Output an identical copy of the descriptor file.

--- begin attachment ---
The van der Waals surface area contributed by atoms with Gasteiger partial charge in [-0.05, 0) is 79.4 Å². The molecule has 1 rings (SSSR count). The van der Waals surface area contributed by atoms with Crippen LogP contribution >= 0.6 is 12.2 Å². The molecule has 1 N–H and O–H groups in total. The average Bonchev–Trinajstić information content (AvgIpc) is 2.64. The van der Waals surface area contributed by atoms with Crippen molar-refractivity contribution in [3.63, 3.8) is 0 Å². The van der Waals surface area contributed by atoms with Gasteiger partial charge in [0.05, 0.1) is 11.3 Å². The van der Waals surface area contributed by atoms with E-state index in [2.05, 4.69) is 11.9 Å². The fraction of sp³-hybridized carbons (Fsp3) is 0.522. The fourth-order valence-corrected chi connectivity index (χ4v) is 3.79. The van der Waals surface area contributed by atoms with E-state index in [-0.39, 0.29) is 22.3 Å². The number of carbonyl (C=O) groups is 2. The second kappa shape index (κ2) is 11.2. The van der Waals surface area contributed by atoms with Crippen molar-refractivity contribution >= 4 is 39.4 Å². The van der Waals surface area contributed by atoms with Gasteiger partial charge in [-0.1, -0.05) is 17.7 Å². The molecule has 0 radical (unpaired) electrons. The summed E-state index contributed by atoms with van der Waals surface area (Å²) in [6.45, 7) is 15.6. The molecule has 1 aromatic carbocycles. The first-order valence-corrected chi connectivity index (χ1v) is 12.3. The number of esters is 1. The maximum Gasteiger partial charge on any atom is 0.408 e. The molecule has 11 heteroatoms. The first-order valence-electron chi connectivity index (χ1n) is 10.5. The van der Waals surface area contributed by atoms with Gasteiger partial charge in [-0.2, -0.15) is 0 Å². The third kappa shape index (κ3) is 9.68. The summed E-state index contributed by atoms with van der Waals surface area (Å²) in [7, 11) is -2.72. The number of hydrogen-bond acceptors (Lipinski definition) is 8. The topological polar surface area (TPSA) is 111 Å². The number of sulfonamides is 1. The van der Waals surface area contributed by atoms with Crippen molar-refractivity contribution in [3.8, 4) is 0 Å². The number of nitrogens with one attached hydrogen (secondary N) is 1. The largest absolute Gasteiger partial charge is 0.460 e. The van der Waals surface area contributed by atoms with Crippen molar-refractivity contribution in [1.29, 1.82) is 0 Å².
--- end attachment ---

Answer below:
The van der Waals surface area contributed by atoms with Gasteiger partial charge in [-0.05, 0) is 79.4 Å². The molecule has 1 rings (SSSR count). The van der Waals surface area contributed by atoms with Crippen LogP contribution >= 0.6 is 12.2 Å². The molecule has 1 N–H and O–H groups in total. The average Bonchev–Trinajstić information content (AvgIpc) is 2.64. The van der Waals surface area contributed by atoms with Crippen molar-refractivity contribution in [3.63, 3.8) is 0 Å². The van der Waals surface area contributed by atoms with Gasteiger partial charge in [0.05, 0.1) is 11.3 Å². The van der Waals surface area contributed by atoms with E-state index in [2.05, 4.69) is 11.9 Å². The fraction of sp³-hybridized carbons (Fsp3) is 0.522. The fourth-order valence-corrected chi connectivity index (χ4v) is 3.79. The van der Waals surface area contributed by atoms with E-state index in [-0.39, 0.29) is 22.3 Å². The number of carbonyl (C=O) groups is 2. The second kappa shape index (κ2) is 11.2. The van der Waals surface area contributed by atoms with Crippen molar-refractivity contribution >= 4 is 39.4 Å². The van der Waals surface area contributed by atoms with Gasteiger partial charge in [-0.1, -0.05) is 17.7 Å². The molecule has 0 radical (unpaired) electrons. The summed E-state index contributed by atoms with van der Waals surface area (Å²) in [6.45, 7) is 15.6. The molecule has 1 aromatic carbocycles. The first-order valence-corrected chi connectivity index (χ1v) is 12.3. The number of esters is 1. The maximum Gasteiger partial charge on any atom is 0.408 e. The molecule has 11 heteroatoms. The first-order valence-electron chi connectivity index (χ1n) is 10.5. The van der Waals surface area contributed by atoms with Gasteiger partial charge in [-0.2, -0.15) is 0 Å². The third kappa shape index (κ3) is 9.68. The summed E-state index contributed by atoms with van der Waals surface area (Å²) in [7, 11) is -2.72. The number of hydrogen-bond acceptors (Lipinski definition) is 8. The topological polar surface area (TPSA) is 111 Å². The number of sulfonamides is 1. The van der Waals surface area contributed by atoms with Crippen molar-refractivity contribution in [3.8, 4) is 0 Å². The number of nitrogens with one attached hydrogen (secondary N) is 1. The largest absolute Gasteiger partial charge is 0.460 e. The van der Waals surface area contributed by atoms with Crippen molar-refractivity contribution in [1.29, 1.82) is 0 Å².